The book is in the shops and a feature film may be on the way.
Teina Pora, whose convictions for the 1992 rape and murder of Susan Burdett were quashed last year by the Privy Council, has some lighthearted ideas for actors.
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James Rolleston, the star of Taika Waititi's Boy, would play him. Tom Cruise would be Tim McKinnel, the former detective who took up Mr Pora's case, even though Mr McKinnel at 1.90m is a good 30cm taller.
He fancies the inimitable Jack Nicholson for Jonathan Krebs and the formidable Demi Moore for Ingrid Squire, his legal team who put his case in London to four British law lords and New Zealand's Chief Justice, Dame Sian Elias.
Life since his convictions were quashed in March last year has been a whirl for Mr Pora, who spent more than two decades in prison. "I never ever thought what happened would be put into a book, or the next phase, a movie, but the reality is it is happening. I was just hoping that one day I would be a free man, but never ever in my wildest dreams did I think there was going to be a book or the scale of what is happening for me right now."
A shy man, the attention is hard to get used to. "I just have to go with it and accept it as part of my life now. I'm happy the book is out there and people get to know the truth, the whole story."
After working on Auckland building sites he has moved to Taranaki where he is looking for work.
"I'm finding out where I am at. So much has happened since I got out." Auckland was fun but, "you can have too much fun sometimes".
He is living with his sister, Lobelia, and her partner who work on a farm near Opunake, and getting to know his father's side of the family. His mother died when Mr Pora was young and his father was an intermittent presence in his life.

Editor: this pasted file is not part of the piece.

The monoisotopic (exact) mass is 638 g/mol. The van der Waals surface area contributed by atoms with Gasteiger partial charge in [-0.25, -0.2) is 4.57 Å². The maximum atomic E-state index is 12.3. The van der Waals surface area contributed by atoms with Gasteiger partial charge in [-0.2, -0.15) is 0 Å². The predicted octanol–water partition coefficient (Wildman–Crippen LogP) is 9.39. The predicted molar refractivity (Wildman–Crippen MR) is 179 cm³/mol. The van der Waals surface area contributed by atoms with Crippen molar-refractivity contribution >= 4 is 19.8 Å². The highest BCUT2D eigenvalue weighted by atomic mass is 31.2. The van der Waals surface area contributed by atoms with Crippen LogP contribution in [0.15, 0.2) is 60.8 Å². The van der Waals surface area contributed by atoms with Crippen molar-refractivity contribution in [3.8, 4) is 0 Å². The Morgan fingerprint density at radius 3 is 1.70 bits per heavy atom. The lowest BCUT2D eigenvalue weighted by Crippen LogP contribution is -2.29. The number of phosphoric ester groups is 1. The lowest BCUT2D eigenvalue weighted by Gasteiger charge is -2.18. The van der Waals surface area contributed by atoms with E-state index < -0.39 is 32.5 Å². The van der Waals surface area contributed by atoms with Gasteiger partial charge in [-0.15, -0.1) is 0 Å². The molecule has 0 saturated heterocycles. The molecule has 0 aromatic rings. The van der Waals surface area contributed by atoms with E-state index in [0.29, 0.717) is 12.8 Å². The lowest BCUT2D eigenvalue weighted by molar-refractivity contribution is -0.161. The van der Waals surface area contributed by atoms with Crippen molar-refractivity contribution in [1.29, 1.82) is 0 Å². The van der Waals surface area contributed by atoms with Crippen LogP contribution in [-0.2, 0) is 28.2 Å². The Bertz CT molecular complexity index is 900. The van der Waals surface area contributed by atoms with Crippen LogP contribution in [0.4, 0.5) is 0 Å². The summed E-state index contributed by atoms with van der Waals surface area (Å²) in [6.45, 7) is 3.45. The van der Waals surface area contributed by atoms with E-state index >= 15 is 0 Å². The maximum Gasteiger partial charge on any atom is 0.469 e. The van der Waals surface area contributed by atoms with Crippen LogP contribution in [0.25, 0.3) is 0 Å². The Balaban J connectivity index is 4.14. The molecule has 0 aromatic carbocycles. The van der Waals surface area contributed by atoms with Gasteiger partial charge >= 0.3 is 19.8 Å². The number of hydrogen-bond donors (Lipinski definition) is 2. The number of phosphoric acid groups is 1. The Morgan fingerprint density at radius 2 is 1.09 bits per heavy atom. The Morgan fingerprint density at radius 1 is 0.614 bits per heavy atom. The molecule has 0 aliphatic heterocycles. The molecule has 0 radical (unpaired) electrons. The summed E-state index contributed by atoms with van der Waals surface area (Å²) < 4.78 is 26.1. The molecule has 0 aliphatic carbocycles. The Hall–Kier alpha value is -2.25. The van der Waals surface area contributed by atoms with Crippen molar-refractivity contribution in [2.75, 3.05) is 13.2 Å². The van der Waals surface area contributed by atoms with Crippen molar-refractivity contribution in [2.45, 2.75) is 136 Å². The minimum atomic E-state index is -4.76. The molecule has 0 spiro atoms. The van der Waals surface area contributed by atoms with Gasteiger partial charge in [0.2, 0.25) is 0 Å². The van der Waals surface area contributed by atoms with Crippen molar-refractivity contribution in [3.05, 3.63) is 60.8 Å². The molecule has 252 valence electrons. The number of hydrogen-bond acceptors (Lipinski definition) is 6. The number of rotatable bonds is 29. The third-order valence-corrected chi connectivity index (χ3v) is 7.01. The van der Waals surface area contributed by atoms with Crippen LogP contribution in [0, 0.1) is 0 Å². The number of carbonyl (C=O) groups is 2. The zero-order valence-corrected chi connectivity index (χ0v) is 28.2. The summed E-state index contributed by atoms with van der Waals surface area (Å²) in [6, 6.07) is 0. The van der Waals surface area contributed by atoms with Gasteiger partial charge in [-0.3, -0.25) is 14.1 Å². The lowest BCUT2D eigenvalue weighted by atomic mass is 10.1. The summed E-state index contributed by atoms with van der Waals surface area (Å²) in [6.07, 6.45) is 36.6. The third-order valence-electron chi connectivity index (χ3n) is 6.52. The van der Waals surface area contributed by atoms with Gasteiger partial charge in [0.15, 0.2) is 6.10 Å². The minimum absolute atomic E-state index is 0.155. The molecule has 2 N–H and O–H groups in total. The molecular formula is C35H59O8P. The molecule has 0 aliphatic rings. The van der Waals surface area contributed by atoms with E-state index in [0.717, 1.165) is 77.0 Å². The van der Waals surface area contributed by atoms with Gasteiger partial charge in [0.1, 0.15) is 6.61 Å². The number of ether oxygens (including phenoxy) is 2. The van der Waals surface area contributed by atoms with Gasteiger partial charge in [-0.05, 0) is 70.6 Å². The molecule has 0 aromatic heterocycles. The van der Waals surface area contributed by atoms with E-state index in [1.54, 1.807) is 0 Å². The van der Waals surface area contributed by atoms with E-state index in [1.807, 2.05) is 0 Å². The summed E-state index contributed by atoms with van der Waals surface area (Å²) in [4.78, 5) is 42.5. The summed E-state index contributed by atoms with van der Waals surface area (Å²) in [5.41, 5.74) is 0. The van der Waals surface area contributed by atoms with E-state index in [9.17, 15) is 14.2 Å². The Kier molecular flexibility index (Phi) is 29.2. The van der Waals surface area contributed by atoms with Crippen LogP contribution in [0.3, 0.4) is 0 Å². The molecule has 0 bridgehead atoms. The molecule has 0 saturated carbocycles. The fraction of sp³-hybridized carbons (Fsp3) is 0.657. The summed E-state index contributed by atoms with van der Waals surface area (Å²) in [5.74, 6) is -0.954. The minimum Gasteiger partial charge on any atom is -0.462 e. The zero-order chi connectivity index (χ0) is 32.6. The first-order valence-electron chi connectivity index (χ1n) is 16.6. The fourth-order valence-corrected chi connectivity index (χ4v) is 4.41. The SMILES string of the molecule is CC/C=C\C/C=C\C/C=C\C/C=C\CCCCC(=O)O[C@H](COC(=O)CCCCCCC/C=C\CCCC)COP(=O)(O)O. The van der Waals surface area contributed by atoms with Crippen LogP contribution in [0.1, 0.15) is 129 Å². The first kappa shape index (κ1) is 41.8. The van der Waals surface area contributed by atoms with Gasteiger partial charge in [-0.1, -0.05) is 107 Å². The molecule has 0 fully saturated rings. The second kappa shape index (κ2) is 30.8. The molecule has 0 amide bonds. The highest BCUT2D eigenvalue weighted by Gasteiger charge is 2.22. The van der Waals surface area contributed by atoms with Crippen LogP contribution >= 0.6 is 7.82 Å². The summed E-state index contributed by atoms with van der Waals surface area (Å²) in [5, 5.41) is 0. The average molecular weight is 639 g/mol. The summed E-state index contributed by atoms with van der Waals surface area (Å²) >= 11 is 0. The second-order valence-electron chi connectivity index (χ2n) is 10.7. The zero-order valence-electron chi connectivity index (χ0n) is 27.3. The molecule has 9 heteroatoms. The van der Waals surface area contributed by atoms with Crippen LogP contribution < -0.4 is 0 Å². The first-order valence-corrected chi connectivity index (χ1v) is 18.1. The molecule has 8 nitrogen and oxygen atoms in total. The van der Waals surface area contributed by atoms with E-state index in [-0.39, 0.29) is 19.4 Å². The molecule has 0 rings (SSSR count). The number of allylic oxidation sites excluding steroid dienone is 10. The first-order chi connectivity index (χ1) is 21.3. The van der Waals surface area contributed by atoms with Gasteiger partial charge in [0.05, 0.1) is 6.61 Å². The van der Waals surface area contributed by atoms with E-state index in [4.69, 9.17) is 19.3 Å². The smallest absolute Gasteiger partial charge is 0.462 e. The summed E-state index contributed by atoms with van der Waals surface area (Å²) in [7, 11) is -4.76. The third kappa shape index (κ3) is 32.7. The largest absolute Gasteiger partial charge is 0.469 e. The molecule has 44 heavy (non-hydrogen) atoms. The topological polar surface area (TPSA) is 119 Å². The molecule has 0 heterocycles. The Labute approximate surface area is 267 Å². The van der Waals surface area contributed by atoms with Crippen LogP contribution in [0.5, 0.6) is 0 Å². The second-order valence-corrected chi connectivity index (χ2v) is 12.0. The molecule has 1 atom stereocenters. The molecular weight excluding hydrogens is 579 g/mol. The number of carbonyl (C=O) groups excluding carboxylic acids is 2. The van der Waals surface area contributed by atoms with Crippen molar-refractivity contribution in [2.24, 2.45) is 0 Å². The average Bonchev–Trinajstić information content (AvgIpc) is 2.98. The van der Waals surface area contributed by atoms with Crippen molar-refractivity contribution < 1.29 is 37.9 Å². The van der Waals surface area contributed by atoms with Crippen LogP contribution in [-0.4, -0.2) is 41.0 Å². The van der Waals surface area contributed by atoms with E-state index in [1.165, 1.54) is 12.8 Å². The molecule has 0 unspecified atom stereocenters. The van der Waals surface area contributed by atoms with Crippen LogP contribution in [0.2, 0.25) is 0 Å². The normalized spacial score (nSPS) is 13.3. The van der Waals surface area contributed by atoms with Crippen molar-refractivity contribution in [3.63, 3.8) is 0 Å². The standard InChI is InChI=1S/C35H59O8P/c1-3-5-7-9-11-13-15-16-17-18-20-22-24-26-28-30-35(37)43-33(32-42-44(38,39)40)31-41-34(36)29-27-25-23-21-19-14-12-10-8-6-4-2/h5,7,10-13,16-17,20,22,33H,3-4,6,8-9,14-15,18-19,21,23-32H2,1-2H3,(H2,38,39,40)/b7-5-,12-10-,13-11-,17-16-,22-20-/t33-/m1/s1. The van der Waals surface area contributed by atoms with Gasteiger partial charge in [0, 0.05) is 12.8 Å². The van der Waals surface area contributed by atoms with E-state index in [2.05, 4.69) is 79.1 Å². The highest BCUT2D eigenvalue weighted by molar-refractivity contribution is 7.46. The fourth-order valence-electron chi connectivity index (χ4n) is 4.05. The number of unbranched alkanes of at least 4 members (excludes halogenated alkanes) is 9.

"I think I like it there [in Taranaki]. It's slow. You can slow down and stroll across the road. In Auckland, you have to run."
The book, In Dark Places, The Confessions Of Teina Pora And An Ex-Cop's Fight For Justice, is by Michael Bennett, the maker of the award-winning 2013 documentary about the case, The Confessions of Prisoner T.
"It started for me when Tim McKinnel, who I'd never met before, rang me in February 2011 and said I might be interested in a case he was working on that was kind of like Once Were Warriors and The Hurricane [Rubin 'Hurricane' Carter, an American boxer wrongly imprisoned for murder]," said Bennett.
What got him, said Bennett, was watching the nine hours of police video interview.
"I saw a 17-year-old kid, and my son, Tihema, was 17 at the time. I saw this young Maori boy, clearly bewildered, clearly confused by what was happening and making this terrible mistake that was to lead to him spending 22 years in prison.
"I wanted to do whatever I could to tell the story to help Tim in his fight to put it right."
He said the book was a way of bringing together all the threads of a miscarriage of justice and to tell the personal stories.
Mr Pora went through two trials, three Court of Appeal hearings and, finally, the Privy Council process.
The Privy Council ruled that: "The combination of Pora's frequently contradictory and often implausible confessions and the recent diagnosis of his FASD [fetal alcohol spectrum disorder] leads to only one possible conclusion and that is that the reliance on his confessions gives rise to the risk of a miscarriage."
Last June, Justice Minister Amy Adams decided Mr Pora's claim for compensation merited further assessment and referred it to retired judge Rodney Hansen, QC. His report is pending.